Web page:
I think it goes without saying that every parent (at least most of us) love our children “unconditionally”. In fact, this belief has been so completely accepted in my own mind that I never even considered it a possibility that my actions might communicate something different. That is, until a friend shared with me a book she was reading which was about unconditional love. I’m afraid I cannot recall the exact title or the author.
Based on the theories of the author, it appears that some disciplinary tactics adopted by parents are based on “conditional love”. Stuff like “time-outs”, and even a lot of the non-violent methods of discipline were considered “conditional love”. So I asked my friend, “If we can’t use these methods for discipline, then how do we discipline our children?” At the time, my friend hadn’t finished reading the book so she could not answer me.
I had completely forgotten about the book until I read that article “Are Time Outs for Tots Conditional Love” by Ashley Merryman.
Why am I concerned? Well, Although I know I love Gavin unconditionally, it concerns me to think that he may perceive my love for him as “conditional” due to the behaviours and actions that I respond to him with. I do use “time outs” with Gavin and he does know that certain behaviours of his upsets me and makes me mad. I know that he corrects his behaviour to “make me happy”. Does that mean I love him “conditionally”? Does that mean, he perceives my love as “conditional”?
On the flip side of the coin, we also know that permissive parenting is also construed by children to mean that we – the parents – don’t really care about them – the children. We also know that it is important to provide firm love not only to keep our children in line but to help them feel secure and loved.
The question now is: where is the middle ground? How do you convey your unconditional love to your child and still adequately discipline a child if praise and punishment are suggestive of conditional love?
Well, the question has been put to rest by Ashley Merryman’s article:
“…we just don’t have to make a choice between praise, punishment and unconditional love. That’s just a false choice. If necessary, we can praise or punish for what they do. We love them for who they are. As long as we keep that straight, we’ll be fine.”
It isn’t so much that we cannot use praise and punishment to keep our children in line but how we use these tools of discipline with our children. It is equally as important to discipline to our children as it is to let them know our love for them in unconditional:
“Most research finds that kids need rules and structure – not as a form of prison, but a scaffold of autonomy they can build on.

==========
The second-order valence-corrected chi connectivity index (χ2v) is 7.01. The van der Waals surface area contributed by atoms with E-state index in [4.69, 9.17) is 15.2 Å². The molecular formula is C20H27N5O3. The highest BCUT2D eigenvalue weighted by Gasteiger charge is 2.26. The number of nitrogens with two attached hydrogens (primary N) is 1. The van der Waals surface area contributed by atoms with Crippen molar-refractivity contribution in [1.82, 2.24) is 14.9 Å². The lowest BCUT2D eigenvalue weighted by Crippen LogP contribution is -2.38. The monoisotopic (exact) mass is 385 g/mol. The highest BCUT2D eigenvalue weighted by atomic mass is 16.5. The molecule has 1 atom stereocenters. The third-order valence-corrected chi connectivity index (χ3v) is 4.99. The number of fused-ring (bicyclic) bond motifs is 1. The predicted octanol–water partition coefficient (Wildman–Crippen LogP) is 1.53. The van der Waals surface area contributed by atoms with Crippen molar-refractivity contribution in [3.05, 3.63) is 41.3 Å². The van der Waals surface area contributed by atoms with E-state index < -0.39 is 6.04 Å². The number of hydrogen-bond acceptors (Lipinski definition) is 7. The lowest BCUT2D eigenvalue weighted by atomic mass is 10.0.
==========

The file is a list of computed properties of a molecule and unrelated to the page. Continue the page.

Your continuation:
Oberlin College professor Nancy Darling has surveyed thousands of adolescents, in the US, the Philippines, and Chile. She’s found that when parents set no rules, or when parents fail to enforce rules they’ve set, it sends a message that parents simply don’t care about their kids’ well-being or the kids’ actions. The adolescents think the parents just can’t be bothered by their transgressions.”
So how are praise and punishment used correctly or incorrectly? Merryman says it is important not to combine praise with a statement of love. For example:
“You’re such a smart girl, and I love you,” sends a child a message that if she’s no longer is smart, the love will stop. But there’s nothing in the research that says parents should stop saying, “I love you.” It just that they should stop combining displays of love and affection and praise for achievement. Keep them separate. Once again, this isn’t an either or situation.
Stanford professor Carol Dweck’s perspective on praise is that – when we praise or punish – we need to make it clear that we are responding to what a child does, not who they are. We shouldn’t say “Bad Boy!” when the kid breaks a vase, and we shouldn’t say “Boy Genius!” when he made a vase in art class. Both “Bad Boy” and “Boy Genius” are wild overstatements of what we really think.
Instead, we can simply say, “You know you shouldn’t play ball in the house,” and “You worked really hard on that vase, didn’t you?” those are fine. “
Appropriate praise and punishment are important to teach our children that we are paying attention to what they are doing. Our children need us to provide them with a fair and accurate response to their actions which formulate the basis of lessons that they need to learn and remember for life.
Well, that’s good news. For me anyway…